It is my last week of Internal Medicine, which means several tests, portfolios, and an OSCE. Gotta admit, Internal Med has been harder than usual this year, and I was shaking like a leaf before the exam began today. As you can see, I survived. It actually went reasonably well, so now I just have to worry about passing the written tests.
When I’m about to freak out about a difficult case presentation, I always remember the above quote.
One of my favourite doctors, a rheumatologist, always has great ways of imparting knowledge. I first met him in my third year, when I had a patient with Dermatomyositis. Our patient was globally weak and could hardly speak. The doctor proceeded to tell me about The Diving Bell and the Butterfly by Jean Dominique Bauby. Since then, he has recommended books to me every time I see him. (So you can see why he is one of my favourites!)
But anyway, at a more recent tutorial he gave us a nice pointer regarding patient presentations (especially for OSCEs). Quoting from The Adventures of Alice in Wonderland by Lewis Carroll, he said, “Begin at the beginning, and go on until you come to the end, then: stop.”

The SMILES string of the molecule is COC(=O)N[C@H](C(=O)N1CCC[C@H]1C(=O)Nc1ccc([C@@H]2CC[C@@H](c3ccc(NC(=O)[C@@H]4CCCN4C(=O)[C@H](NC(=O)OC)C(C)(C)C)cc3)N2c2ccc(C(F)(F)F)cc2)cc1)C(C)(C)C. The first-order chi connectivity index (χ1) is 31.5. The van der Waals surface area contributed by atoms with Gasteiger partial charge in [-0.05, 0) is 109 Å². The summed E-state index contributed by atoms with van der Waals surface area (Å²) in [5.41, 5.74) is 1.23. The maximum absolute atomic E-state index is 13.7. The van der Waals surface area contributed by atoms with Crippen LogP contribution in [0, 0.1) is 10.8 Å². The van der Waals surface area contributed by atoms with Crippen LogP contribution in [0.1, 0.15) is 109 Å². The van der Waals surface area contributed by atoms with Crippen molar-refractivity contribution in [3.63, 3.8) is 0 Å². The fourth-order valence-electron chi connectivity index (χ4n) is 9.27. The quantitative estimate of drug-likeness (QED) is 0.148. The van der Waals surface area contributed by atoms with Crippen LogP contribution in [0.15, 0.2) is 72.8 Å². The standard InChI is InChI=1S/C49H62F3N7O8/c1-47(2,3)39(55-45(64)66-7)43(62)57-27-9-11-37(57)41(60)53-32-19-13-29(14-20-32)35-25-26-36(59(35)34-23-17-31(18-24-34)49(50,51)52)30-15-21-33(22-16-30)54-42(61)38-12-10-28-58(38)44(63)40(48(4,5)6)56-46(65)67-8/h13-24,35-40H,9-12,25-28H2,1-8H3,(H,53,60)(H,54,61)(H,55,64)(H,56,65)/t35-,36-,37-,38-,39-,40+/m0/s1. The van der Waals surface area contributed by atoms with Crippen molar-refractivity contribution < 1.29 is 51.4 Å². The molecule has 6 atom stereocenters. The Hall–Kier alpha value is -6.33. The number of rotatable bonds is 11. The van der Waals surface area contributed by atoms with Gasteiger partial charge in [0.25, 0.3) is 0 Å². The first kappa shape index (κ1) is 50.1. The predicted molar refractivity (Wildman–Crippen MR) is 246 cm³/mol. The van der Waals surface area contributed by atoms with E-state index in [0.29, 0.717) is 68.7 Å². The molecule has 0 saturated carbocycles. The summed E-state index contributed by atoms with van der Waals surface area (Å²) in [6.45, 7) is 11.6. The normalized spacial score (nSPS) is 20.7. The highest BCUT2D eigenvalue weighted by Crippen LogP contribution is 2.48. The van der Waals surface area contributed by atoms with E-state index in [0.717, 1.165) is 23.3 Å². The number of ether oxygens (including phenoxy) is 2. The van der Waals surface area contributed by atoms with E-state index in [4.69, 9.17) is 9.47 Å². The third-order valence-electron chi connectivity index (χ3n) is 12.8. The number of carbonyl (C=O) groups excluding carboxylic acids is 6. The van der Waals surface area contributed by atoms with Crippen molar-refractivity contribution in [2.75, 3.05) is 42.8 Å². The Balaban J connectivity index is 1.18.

This is great advice for any medical student, regardless of rank, because one of the most difficult things in presenting a patient is knowing what is relevant in the story, and to know when is a good time to stop. Stopping at an appropriate time rather than rambling on until the consultant silences you, gives the impression that you know exactly what you are talking about – even if you don’t!
P.S: I just found this post, from when we had to do our first ever patient presentation. Funny to see how far we have come. Back then it took five of us several attempts to do a history and a physical examination; these days seeing a patient alone is perfectly usual.